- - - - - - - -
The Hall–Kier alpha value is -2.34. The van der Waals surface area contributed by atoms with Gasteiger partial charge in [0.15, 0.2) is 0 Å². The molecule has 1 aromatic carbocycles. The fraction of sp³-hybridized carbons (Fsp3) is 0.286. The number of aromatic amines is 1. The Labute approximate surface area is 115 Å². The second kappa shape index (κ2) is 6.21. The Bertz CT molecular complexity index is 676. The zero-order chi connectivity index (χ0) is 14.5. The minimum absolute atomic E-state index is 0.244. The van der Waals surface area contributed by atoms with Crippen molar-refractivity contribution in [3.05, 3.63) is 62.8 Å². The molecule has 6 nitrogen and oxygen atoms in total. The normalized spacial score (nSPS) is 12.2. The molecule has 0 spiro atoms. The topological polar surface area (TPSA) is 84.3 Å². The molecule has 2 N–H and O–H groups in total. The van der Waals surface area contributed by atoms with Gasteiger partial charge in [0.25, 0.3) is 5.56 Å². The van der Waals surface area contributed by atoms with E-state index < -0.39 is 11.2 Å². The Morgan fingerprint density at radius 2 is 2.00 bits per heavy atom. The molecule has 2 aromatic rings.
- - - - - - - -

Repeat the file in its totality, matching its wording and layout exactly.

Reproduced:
The Hall–Kier alpha value is -2.34. The van der Waals surface area contributed by atoms with Gasteiger partial charge in [0.15, 0.2) is 0 Å². The molecule has 1 aromatic carbocycles. The fraction of sp³-hybridized carbons (Fsp3) is 0.286. The number of aromatic amines is 1. The Labute approximate surface area is 115 Å². The second kappa shape index (κ2) is 6.21. The Bertz CT molecular complexity index is 676. The zero-order chi connectivity index (χ0) is 14.5. The minimum absolute atomic E-state index is 0.244. The van der Waals surface area contributed by atoms with Crippen molar-refractivity contribution in [3.05, 3.63) is 62.8 Å². The molecule has 6 nitrogen and oxygen atoms in total. The normalized spacial score (nSPS) is 12.2. The molecule has 0 spiro atoms. The topological polar surface area (TPSA) is 84.3 Å². The molecule has 2 N–H and O–H groups in total. The van der Waals surface area contributed by atoms with Gasteiger partial charge in [0.25, 0.3) is 5.56 Å². The van der Waals surface area contributed by atoms with E-state index < -0.39 is 11.2 Å². The Morgan fingerprint density at radius 2 is 2.00 bits per heavy atom. The molecule has 2 aromatic rings.